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The secret to harvesting high-quality garden crops

In the Garden

The temperatures are dropping, which means your garden produce is coming on. It is time to harvest! There are a few techniques that will help you to get the best of what the garden has to offer.

All produce requires extreme care at harvest. One of the biggest mistakes growers can make on some crops is to harvest too early, when the fruit is underripe and has not developed their full flavor. Another mistake is to harvest certain crops too late so that they become too large, tough or seedy, such as cucumbers and summer squash. This article will cover some harvesting considerations of fruit we prefer to eat when they are fully ripe.

The ripening process of produce in the garden is the process by which the flavor, color, aroma, and texture gain their desired levels. We can categorize plants into two ripening categories, climacteric and non-climacteric fruits.

Climacteric fruits can ripen off the plant once they reach physiological maturity. These include apples, bananas, blueberries, pears, stone fruits (apricots, nectarines, peaches, and plums), and tomatoes. If harvested “mature green,” they can be ripened after harvest and short-term storage.

Non-climacteric fruits must ripen on the plant if you want a fully ripe fruit. Once they are harvested, no further ripening will occur. These include berries, cherries, cucumber, eggplant, grapes, okra, peas, peppers, strawberries, and watermelons. If strawberries are harvested before they turn red, they will never turn red. Watermelons develop most of their sugar content in the week before they reach full maturity, making early harvest very undesirable.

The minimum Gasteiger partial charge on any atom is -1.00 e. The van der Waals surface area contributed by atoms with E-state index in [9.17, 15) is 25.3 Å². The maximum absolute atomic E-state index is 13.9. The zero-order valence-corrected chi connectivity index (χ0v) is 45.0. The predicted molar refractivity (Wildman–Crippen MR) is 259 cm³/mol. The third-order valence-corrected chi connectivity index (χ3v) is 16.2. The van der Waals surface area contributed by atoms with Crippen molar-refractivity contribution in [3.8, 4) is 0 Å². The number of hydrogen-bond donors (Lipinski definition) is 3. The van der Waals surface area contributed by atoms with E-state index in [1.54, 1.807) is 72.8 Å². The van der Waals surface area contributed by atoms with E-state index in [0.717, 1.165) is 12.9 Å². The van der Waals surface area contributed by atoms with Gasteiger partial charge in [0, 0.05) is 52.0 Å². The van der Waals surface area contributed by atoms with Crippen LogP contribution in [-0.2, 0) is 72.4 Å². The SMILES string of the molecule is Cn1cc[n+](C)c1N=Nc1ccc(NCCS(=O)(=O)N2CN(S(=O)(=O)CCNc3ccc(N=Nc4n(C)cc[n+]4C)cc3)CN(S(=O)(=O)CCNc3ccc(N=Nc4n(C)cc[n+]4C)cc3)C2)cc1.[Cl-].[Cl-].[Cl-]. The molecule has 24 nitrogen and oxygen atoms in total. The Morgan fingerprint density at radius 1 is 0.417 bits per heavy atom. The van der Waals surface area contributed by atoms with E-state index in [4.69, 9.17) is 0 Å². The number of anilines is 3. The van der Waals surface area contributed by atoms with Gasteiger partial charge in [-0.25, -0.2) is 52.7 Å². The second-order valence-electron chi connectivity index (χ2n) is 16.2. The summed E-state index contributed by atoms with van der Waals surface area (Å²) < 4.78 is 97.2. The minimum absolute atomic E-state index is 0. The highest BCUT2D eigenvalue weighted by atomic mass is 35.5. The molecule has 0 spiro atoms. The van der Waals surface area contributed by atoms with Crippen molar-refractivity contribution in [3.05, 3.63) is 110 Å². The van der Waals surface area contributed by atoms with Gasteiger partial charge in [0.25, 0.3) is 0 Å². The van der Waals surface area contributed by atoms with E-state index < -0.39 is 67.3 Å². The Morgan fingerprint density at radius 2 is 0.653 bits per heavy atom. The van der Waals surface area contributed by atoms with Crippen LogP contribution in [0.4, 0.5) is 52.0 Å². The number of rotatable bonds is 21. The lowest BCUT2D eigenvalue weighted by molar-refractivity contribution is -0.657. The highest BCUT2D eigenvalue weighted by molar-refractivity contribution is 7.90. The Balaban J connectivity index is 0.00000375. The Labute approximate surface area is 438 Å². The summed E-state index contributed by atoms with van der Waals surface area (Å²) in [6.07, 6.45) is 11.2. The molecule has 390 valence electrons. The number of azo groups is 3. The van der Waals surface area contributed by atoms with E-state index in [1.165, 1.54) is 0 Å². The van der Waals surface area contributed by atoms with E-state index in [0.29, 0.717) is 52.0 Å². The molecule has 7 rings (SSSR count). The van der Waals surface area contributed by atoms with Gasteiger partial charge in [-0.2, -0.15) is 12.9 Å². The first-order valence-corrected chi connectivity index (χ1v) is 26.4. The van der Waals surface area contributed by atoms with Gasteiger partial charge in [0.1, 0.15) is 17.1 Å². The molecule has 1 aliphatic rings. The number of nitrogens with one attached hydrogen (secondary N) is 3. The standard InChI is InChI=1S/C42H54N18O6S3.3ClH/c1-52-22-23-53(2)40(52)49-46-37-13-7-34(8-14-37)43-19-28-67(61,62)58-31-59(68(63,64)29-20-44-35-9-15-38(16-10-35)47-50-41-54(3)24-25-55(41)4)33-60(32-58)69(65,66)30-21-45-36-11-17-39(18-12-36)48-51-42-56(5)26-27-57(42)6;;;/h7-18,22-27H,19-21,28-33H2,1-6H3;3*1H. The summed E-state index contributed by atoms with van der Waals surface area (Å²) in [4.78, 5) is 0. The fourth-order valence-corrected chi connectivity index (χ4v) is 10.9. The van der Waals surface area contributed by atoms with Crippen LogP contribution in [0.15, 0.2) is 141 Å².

Mechanical injury to produce can be a serious problem, as injury can cause produce to lose water, increase respiration rates, and decay. Common injuries include cutting, bruising, and other mechanical damage. Care should be taken when digging root crops to avoid contact with the shovel. Containers should be clean; smooth and free of rough edges; vented; and not too large. In addition, wear cotton gloves, trim fingernails, and remove jewelry that could damage produce during harvest. Never dump picking bags or baskets of produce out to avoid bruising.

Cool produce as soon as possible after harvest. Always supply shade for harvested produce to prevent heat or sun damage. Harvesting early in the morning or at night helps to keep the internal temperature of the produce low. Let dew dry off if the produce is susceptible to fungal diseases.

The risk of bacterial and fungal diseases can be reduced by disinfecting all tools and equipment that come in contact with the produce. Avoid laying produce on bare soil and clean any soil contamination from the produce to reduce food safety hazards. Occasionally, fruit may fall to the ground prior to harvest or during harvest. It is best to leave the produce to prevent spoilage of the rest of the produce.

Cure root and tuber crops intended for storage by exposing them to moist, warm conditions that heal wounds and thicken peels. Cure bulb crops such as onions and garlic (by dry neck tissue and outer skins) before packing and storing.

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